Tulane University has always been a nationally recognized leader in fostering a culture of public service and civic engagement. After Hurricane Katrina in 2005 Tulane's mission expanded, making community engagement a central part of all of its education and research activities.  

At Tulane we recognized how much the community and our students, faculty and staff could learn from one another if we worked together to create positive change. Through social entrepreneurship and innovation, Tulane and its community partners are creating a new New Orleans and building a better world.

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Map of Hypoxia
Map courtesy of World Resources Institute. View interactive map >>

The Problem

Throughout the world, increasingly fragile coastal and inland lake ecosystems face a common and persistent threat; "dead zones" caused by hypoxia continue to challenge the integrity and productivity of environments that are home to a diverse biota and highly valued natural resources. Dead zones result from excess nutrients flowing from rivers to near-shore areas. Though hypoxia is often thought of as a challenge particular to the northern Gulf of Mexico, as the map above shows, dead zones are a problem of global proportions.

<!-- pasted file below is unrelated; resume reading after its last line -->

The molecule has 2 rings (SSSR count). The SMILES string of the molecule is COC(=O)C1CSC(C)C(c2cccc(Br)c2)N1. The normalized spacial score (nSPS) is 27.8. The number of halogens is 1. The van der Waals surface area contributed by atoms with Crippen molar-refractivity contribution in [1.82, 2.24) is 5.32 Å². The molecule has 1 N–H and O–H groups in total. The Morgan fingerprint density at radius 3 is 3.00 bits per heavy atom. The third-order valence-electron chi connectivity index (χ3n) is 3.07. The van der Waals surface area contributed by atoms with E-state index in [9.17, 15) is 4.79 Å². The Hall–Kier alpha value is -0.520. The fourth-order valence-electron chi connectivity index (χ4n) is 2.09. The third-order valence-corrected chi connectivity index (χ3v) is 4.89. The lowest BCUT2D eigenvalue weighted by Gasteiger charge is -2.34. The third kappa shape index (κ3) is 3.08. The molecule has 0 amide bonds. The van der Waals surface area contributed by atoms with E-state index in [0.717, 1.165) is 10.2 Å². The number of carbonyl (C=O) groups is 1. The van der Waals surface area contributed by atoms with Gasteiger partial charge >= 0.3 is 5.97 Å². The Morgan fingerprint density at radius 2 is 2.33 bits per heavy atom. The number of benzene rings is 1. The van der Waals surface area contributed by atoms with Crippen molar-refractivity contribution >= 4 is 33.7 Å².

Hypoxia occurs when the oxygen required to support life becomes depleted, which can result in severe impairment of near-shore fisheries. Consequently, dead zones can also destabilize the businesses, families and communities that are sustained by fisheries. Further, nutrient enrichment can jeopardize the future of estuaries and coastal wetlands that depend on freshwater and sediment delivery for stability and persistence. In short, clean water is critical to the ecological, cultural and economic well-being of Louisiana, the nation and the world.   

Addressing hypoxia is a grand challenge because solutions must meet a suite of simultaneous and sometimes conflicting needs – from protecting water resources and near-shore ecosystems to ensuring the capacity and vitality of agricultural productivity.


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